Magistrates this week refused to reopen the case of a Newtown man found guilty of four offences in his absence.
Nathan George Bryce, 22, formerly of Pinewood Court but who is currently serving a prison sentence for unrelated offences, was brought into Welshpool Magistrates’ Court on Tuesday.
Earlier this year, Bryce was due to stand trial for assaulting a 16-year -old girl, stealing her phone and using threatening behaviour against her and a family member.
He denied the offences and a trial date was set for September 18, but this was brought forward at short notice to September 11.
Nathan Bryce outside Welshpool Magistrates' Court before he was imprisoned earlier this year.
On the day, the court was informed by the prison service that Bryce had refused to get onto the van and would therefore not be produced.
His solicitor, Robert Hanratty, attempted to contact the prison to clarify the situation, but was unable to speak to Bryce.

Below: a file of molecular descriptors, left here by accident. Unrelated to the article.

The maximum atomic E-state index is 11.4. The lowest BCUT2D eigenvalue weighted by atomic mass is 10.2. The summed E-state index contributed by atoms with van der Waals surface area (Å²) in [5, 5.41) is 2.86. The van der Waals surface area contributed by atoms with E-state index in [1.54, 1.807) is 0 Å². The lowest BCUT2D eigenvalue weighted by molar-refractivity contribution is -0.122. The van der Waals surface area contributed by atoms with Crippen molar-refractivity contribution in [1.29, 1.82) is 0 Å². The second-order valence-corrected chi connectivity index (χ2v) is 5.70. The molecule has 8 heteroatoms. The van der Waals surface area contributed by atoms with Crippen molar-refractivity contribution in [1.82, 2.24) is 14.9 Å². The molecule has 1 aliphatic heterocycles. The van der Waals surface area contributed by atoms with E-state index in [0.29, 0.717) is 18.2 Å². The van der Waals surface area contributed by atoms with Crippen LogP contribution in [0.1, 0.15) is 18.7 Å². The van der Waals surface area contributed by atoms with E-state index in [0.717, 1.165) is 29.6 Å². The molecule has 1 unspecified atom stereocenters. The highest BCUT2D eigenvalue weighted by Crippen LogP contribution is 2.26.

The magistrates decided to proceed with the trial and the charges were proved in his absence.
But this week, Mr Hanratty applied to have the case re-opened to give Bryce the chance to give evidence at his trial.
Bryce told the court he had not refused to get on the van and was waiting in the prison’s admissions area when he was told by a staff member that he would not be attending court.
Giving evidence, Bryce said: “One of the officers came down and said, ‘you are not in court today’. I just thought I would be doing a video link instead. I would not refuse to go to court, I like to get my word across.”
Mr Hanratty said the statements received from the prison about the events that day were “pretty shabby” and criticised the prison service for its lack of communication with the court over the matter.
The magistrates denied the application to reopen the case and sentenced Bryce for the offences.
Nathan Bryce is led back to the prison van after his sentencing on Tuesday.
They gave him four 14-day sentences – one for each charge – to run consecutively, which would not affect his release date in February.
He was ordered to pay £200 compensation to the victim and was placed under a restraining order to prevent him from contacting or approaching her indefinitely. No prosecution costs were awarded.